Leonardo “MKLeo” Lopez is the top-ranked Super Smash Bros. Ultimate player in the world for a second straight season after winning five major tournaments in the second half of 2019, Panda Global announced today.
Outside of the obvious top rank, the top 10 of the PGRU season two rankings didn’t see a lot of movement. Only three new players joined the absolute top tier that the competitive scene has to offer. This is also only the second grouping of the list that’s mostly made up of North American players, and even then, it’s a six to four ratio compared to being eight to two last season.
From Evo 2019 until the end of 2019, these are the 10 players who absolutely dominated Ultimate at the highest level.
|Rank||Player||+/- for Season 2|
|10||Paris “Light” Ramirez||No Change|
|9||Samuel “Dabuz” Buzby||-2|
|8||William “Glutonny” Belaid||+6|
|7||Sota “Zackray” Okada||+5|
|6||Enrique “Maister” Hernández Solís||New|
|5||Tyler “Marss” Martins||-2|
|4||Nairoby “Nairo” Quezada||+4|
|3||Gavin “Tweek” Dempsey||-1|
|2||Ezra “Samsora” Morris||+1|
|1||Leonardo “MKLeo” Lopez||No Change|
Leo completely dominated the season, placing first at five different Majors, including Evo and Super Smash Con 2019, which were both Super Majors. He even managed to get second place at Shine and Mainstage, which more than secured his top spot for the year.
He has yet to attend a tournament in 2020, but that will change this weekend when he’ll play at Genesis 7.
The only other player who’s rank remained the same was Light. He only missed the top eight at one S-tier tournament throughout the second half of the year and nearly won Glitch 7 after taking big games off of Dabuz and Samsora, which is exactly why the top Fox remained in the top 10.
Dabuz ended up dropping two spots purely because of his performance at Super Smash Con, where he placed 45th, and the fact that he’s yet to win a Major. But just because he had a few hiccups doesn’t mean his slew of top-eight and second-place finishes didn’t easily lock in his top rank.
Glutonny and Zackray are the two new players on this list who were previously ranked just outside of the top 10.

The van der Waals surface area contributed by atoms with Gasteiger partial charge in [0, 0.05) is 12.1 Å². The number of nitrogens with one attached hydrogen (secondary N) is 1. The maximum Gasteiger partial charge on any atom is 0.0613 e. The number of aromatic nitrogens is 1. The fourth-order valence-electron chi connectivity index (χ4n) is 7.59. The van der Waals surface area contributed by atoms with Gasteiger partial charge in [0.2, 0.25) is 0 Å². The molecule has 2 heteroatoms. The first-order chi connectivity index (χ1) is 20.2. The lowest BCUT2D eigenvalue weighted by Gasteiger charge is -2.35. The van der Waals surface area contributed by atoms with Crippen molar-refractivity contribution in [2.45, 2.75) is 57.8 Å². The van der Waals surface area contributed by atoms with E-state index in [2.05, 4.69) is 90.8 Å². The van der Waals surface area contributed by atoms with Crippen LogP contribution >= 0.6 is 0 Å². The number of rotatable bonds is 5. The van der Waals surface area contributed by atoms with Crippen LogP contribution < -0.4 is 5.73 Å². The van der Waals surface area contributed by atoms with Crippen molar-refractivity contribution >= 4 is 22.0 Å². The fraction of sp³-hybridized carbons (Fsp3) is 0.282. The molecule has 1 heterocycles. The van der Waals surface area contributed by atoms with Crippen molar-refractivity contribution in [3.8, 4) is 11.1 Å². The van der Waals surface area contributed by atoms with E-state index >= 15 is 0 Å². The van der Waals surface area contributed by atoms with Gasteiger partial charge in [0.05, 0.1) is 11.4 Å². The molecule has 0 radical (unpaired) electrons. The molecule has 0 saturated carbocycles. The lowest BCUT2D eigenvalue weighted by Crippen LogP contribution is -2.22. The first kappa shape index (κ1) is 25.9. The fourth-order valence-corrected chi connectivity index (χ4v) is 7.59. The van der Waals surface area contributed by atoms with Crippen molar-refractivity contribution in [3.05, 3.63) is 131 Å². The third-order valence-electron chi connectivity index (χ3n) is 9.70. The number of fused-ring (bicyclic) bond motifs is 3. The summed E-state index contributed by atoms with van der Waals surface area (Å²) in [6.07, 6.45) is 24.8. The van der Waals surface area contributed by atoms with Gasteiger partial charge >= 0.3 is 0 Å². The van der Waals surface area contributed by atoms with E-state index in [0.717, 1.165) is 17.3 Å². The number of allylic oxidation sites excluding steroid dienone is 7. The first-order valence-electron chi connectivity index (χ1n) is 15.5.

Gluto took the title as the best Ultimate player in Europe and managed to make the list thanks to an increase in NA tournament appearances and constant top-five finishes. His biggest accomplishment was placing third at Evo, almost taking down MKLeo and securing some massive wins.
Zackray made top eight at Evo, but the 17-year-old also won his first S-tier at The Big House 9, where he beat a handful of top players like Tweek and Dabuz two times each. With the deepest character pool in the game and some solid Japanese Major wins under his belt, Zackray will likely continue to rise up the list.
Maister had a breakout year and jumped straight onto his first PGR list at rank No. 6 in the world. The Mr. Game & Watch main single-handedly made the community hate his character by dominating the competition and earning several top finishes at S-tier events.
Marss made top cut at every Major he attended, but he failed to complete any S-tier runs, with his highest placement being first place at DreamHack Atlanta, which was A-tier. He’s the highest player on the list without either an S-tier win or some insanely close second-place runs. This isn’t a knock against arguably the best Zero Suit Samus in the world, but it did drop him a few spots.
Nairo is back in the top five thanks to an incredible set of S-tier finishes that easily made up for his 17th-place showing at Evo. He came in first at Mainstage, third at Shine, fourth at Big House, and fifth at Smash Con. That’s a stellar lineup that could’ve easily earned him third on the list if it weren’t for his Evo placement.
Once you break into the top three, you’ll only see a single time one of the players missed out on the top eight of an S-tier event. But the quality of wins easily make up for that.
The last drop on the list was Tweek, moving from second to third despite placing second at Evo and 2GG: Kongo Saga. What hurt him was his lack of an S-tier win and his inability to actually take a series off of Leo. His only straight-up victory came at Low Tier City 7.
Lastly, Samsora rose up the ranks and challenged Leo for his top spot, going as far as beating him twice to win Shine and taking two sets off of him at other events. He actually cleared the high tier gauntlet, beating Leo, Tweek, and Marss who were all ranked just above him, which led to his jump from fourth to second.
Leo’s dominance could stretch into the third season of the PGRU, but there are several players in that next tier who are just itching for a chance to take him down. Genesis 7 will be the first big test for the No. 1 player in the world when it begins on Jan. 24.